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Black Histories in Cuba and Its Diaspora (December 2016): Race, Sex, and Tourism since the Special Period

by Bonnie A. Lucero

Race, Sex, and Tourism since the Special Period

While scholarship on the first decades after 1959 asks how successful the revolution was in dismantling existing racism, work on post-1990 Cuba hints at a retrenchment of racial inequality. The disintegration of the Soviet Union in 1991 and the decline of Soviet subsidies to Cuba sent the island’s economy into a downward spiral that lasted more than a decade. In 1993, the revolutionary government inaugurated the so-called Special Period in Times of Peace in an effort to address the scarcities of basic necessities. Special Period reforms, including abandoning atheism, inviting foreign investment, and introducing some market reforms, exacerbated existing racial disparities in revolutionary Cuba in some ways while opening avenues for dissent and activism in other ways. The severe economic hardship of the 1990s and the differential impact of the reforms, some argue, prompted the Cuban revolutionary leadership to renege on the promise of forging a Cuba for Cubans.

The rising reliance on tourism to keep the Cuban economy afloat since the 1990s reinvigorated existing racial discrimination while also facilitating the exploitation of foreigners’ racialized and sexed notions of the Cuban people. Several recent studies have examined the racialized experiences of Cuban engagement with tourism. Just as Christine Skwiot’s The Purpose of Paradise: U.S. Tourism and Empire in Cuba and Hawai’i shows how Cubans associated prerevolutionary tourism with racism, L. Kaifa Roland highlights how the resurgence of the tourist economy during the Special Period reinvigorated racism. In Cuban Color in Tourism and La Lucha: An Ethnography of Racial Meanings, Roland shows how the increasing reliance on tourism for economic survival since the 1990s has reinforced racial segregation in Cuba, for example, by privileging lighter-skinned Cubans in high-earning jobs in tourism. Similarly, Amalia Cabezas’s excellent study of sex tourism, Economies of Desire: Sex and Tourism in Cuba and the Dominican Republic, also underscores how intimate economies are inherently racialized, often rendering Cubans of African descent more desirable to foreign tourists. In From Cuba with Love: Sex and Money in the Twenty-First Century, Megan Daigle explores state violence against women suspected of intimate involvement with foreigners, foregrounding the particularly raced and gendered dimensions of the tourist economy. In Conceiving Cuba: Reproduction, Women, and the State in the Post-Soviet Era, Elise Andaya examines the family and reproductive strategies in Cuba following the economic collapse against a backdrop of racial and gender hierarchies.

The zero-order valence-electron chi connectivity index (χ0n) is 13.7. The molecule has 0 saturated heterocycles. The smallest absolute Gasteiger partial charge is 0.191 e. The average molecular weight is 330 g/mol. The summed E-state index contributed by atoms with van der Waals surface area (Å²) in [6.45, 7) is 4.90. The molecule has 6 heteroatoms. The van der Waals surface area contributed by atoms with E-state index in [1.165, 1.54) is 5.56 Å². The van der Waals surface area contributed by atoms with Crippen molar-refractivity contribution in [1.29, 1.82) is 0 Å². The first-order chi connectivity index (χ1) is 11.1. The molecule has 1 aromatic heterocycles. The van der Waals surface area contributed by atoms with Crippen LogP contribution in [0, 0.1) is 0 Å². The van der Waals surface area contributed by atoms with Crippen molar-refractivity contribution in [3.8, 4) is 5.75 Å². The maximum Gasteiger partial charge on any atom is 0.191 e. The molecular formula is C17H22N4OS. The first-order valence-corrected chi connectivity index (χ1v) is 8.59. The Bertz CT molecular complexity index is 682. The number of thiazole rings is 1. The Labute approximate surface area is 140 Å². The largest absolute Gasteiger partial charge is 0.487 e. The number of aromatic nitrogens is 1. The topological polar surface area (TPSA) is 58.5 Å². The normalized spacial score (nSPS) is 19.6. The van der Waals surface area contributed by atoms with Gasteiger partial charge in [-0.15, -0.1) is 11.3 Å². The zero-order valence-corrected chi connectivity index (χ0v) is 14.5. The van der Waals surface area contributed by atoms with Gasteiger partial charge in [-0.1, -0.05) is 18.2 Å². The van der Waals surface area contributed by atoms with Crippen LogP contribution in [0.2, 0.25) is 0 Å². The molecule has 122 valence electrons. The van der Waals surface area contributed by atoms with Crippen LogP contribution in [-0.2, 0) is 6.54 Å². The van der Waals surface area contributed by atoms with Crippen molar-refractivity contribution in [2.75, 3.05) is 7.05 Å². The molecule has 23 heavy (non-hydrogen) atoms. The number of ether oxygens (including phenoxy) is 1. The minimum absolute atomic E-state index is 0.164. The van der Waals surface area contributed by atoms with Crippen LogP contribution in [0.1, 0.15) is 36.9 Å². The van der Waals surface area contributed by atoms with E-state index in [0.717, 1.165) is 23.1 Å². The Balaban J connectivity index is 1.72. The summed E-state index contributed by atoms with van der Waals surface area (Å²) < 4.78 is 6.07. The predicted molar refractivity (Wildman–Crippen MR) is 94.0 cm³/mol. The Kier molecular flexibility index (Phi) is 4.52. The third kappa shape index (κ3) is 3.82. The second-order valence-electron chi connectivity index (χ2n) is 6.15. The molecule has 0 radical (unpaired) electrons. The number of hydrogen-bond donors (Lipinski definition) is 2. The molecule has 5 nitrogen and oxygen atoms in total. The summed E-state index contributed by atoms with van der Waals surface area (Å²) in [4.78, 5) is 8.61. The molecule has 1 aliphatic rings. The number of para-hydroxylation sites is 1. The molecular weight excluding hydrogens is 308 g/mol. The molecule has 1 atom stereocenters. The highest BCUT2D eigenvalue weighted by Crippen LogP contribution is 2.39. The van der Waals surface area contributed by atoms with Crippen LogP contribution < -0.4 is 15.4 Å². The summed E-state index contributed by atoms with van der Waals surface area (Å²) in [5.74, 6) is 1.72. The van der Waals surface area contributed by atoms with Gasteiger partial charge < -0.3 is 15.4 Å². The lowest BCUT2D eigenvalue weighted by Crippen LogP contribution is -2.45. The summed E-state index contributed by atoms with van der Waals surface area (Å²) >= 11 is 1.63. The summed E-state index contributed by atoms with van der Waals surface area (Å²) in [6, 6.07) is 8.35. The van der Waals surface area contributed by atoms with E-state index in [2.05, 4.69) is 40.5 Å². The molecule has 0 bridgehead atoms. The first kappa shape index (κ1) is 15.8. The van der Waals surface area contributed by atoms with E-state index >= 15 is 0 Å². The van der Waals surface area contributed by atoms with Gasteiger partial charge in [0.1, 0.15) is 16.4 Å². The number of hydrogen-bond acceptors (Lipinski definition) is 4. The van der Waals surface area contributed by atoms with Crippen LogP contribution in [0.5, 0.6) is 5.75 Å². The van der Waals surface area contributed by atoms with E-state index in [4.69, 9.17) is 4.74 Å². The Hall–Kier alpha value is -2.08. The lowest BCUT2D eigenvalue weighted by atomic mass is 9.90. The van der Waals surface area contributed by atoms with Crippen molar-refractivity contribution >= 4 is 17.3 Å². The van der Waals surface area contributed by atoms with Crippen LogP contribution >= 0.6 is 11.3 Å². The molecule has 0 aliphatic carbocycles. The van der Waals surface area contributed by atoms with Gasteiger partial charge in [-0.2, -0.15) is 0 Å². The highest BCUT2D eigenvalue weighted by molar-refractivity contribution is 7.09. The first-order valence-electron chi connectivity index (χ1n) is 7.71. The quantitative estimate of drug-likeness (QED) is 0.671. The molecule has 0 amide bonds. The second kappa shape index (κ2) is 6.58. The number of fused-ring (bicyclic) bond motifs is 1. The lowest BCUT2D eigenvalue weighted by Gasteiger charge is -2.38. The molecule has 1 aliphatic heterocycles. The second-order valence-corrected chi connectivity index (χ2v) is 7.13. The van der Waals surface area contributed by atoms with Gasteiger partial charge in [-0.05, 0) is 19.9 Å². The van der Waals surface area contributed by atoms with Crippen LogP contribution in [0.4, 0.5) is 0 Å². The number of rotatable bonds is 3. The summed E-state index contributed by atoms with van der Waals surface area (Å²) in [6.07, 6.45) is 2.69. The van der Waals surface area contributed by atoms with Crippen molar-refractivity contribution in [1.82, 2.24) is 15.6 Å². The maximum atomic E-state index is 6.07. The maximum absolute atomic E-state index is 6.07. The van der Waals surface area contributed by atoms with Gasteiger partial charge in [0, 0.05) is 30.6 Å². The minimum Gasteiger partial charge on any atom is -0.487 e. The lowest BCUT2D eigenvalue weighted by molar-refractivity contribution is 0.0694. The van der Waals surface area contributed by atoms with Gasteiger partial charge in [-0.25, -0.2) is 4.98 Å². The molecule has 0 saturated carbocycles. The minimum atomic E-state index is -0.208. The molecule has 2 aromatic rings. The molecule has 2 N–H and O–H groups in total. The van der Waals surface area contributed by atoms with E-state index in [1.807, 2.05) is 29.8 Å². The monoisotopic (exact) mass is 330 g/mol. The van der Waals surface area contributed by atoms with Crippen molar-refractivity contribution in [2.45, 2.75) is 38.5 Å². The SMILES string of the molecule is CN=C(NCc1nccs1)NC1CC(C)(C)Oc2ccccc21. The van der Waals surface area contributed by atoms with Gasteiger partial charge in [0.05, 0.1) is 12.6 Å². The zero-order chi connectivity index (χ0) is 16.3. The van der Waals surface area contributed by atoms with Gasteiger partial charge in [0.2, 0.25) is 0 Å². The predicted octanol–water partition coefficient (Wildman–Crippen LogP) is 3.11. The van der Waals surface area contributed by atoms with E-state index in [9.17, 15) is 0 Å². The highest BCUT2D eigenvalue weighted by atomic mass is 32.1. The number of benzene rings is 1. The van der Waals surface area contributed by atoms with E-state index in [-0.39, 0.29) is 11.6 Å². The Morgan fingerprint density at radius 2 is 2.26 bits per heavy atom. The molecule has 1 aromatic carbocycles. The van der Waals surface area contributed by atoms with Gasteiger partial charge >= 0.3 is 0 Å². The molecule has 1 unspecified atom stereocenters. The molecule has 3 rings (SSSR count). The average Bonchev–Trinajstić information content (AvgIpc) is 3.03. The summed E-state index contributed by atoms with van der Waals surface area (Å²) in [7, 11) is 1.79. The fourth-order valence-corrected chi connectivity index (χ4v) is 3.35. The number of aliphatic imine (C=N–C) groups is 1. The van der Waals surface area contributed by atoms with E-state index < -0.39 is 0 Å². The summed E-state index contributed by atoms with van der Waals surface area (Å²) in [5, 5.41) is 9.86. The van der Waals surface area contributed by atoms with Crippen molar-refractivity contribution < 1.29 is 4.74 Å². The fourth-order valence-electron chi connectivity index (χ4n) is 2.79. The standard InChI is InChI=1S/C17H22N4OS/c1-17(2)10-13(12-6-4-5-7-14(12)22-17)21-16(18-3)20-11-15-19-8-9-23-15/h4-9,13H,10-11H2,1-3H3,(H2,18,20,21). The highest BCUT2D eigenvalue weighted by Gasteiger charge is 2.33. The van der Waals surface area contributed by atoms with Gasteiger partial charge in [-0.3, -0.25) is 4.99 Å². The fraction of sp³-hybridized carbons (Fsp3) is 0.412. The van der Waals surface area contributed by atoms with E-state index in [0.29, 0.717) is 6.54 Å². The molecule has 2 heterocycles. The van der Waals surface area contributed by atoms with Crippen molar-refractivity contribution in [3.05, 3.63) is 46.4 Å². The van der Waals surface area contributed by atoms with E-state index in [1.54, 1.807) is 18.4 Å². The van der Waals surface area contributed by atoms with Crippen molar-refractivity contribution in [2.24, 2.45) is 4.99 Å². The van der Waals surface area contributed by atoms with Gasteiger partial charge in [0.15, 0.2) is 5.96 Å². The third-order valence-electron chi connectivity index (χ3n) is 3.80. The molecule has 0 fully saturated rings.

At the same time as tourism reinvigorated existing racial hierarchies, racelessness remained a core tenet of the Cuban Revolution. Nadine T. Fernandez reveals the persisting salience of race in her study of interracial intimacy during the years following the economic collapse, Revolutionizing Romance: Interracial Couples in Contemporary Cuba. This book established an important foundation for the study of the raced and gendered experiences of the Special Period, particularly the ways ordinary Cubans engaged with the upsurge in tourism—the site of intense interracial intimacy.

While most of the scholarship has examined how race inflected heterosexual intimacies, a small but growing body of scholarship addresses the intersections of race, gender, and sexuality among LGBTQ Cubans. Noelle M. Stout’s After Love: Queer Intimacy and Erotic Economies in Post-Soviet Cuba offers an excellent bridge between the body of work on sex tourism and the emerging literature on queer Cuba. Although not focusing explicitly on race, she foregrounds the implicit racialization of gay sex tourism, anticipating the need for more explicit treatment of the intersections between race and sexuality in Cuba’s inherently raced tourism sector.

Tourism certainly has shaped many aspects of sexual and racial relations between Cubans and foreigners, but Jafari S. Allen suggests that black Cuban men and women have formed their racial, gendered, and sexed identities not only through their interactions with foreigners and global structures, but also as individual and collective quests for freedom. Through the concept of erotic subjectivity, ¡Venceremos? The Erotics of Black Self-Making in Cuba elucidates the ways in which non-gender conforming black men and women navigate and challenge state projects of racialized heteronormativity. A few other studies of sexuality in postrevolutionary Cuba offer insights about race, gender, and sexuality. Emilio Bejel, for example, briefly notes the racial undertones of male same-sex encounters in Cuban literature in Gay Cuban Nation, and Carrie Hamilton explores the ways specifically racialized notions of homosexuality and homophobia operate within the context of Afro-Cuban religiosity in Sexual Revolutions in Cuba: Passion, Politics, and Memory.